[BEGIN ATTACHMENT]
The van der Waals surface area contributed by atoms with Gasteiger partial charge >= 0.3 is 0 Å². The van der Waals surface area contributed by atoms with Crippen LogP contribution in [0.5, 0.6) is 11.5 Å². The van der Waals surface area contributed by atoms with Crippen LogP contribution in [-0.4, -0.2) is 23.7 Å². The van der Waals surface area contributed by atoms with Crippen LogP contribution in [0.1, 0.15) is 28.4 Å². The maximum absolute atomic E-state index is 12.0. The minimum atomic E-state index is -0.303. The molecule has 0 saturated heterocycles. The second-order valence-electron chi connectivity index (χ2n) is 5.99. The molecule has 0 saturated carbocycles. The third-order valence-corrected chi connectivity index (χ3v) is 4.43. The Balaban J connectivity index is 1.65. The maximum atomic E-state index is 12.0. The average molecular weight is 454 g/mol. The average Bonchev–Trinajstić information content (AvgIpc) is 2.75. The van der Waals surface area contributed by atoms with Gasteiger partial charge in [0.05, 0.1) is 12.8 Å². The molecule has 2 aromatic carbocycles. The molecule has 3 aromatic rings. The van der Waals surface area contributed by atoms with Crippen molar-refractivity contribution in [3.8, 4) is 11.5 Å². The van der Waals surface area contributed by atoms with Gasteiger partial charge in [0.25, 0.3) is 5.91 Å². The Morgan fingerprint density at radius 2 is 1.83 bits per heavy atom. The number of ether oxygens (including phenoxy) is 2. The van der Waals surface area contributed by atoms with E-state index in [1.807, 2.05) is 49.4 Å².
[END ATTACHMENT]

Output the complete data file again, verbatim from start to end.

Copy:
The van der Waals surface area contributed by atoms with Gasteiger partial charge >= 0.3 is 0 Å². The van der Waals surface area contributed by atoms with Crippen LogP contribution in [0.5, 0.6) is 11.5 Å². The van der Waals surface area contributed by atoms with Crippen LogP contribution in [-0.4, -0.2) is 23.7 Å². The van der Waals surface area contributed by atoms with Crippen LogP contribution in [0.1, 0.15) is 28.4 Å². The maximum absolute atomic E-state index is 12.0. The minimum atomic E-state index is -0.303. The molecule has 0 saturated heterocycles. The second-order valence-electron chi connectivity index (χ2n) is 5.99. The molecule has 0 saturated carbocycles. The third-order valence-corrected chi connectivity index (χ3v) is 4.43. The Balaban J connectivity index is 1.65. The maximum atomic E-state index is 12.0. The average molecular weight is 454 g/mol. The average Bonchev–Trinajstić information content (AvgIpc) is 2.75. The van der Waals surface area contributed by atoms with Gasteiger partial charge in [0.05, 0.1) is 12.8 Å². The molecule has 2 aromatic carbocycles. The molecule has 3 aromatic rings. The van der Waals surface area contributed by atoms with Crippen molar-refractivity contribution in [3.8, 4) is 11.5 Å². The van der Waals surface area contributed by atoms with Gasteiger partial charge in [0.25, 0.3) is 5.91 Å². The Morgan fingerprint density at radius 2 is 1.83 bits per heavy atom. The number of ether oxygens (including phenoxy) is 2. The van der Waals surface area contributed by atoms with E-state index in [1.807, 2.05) is 49.4 Å².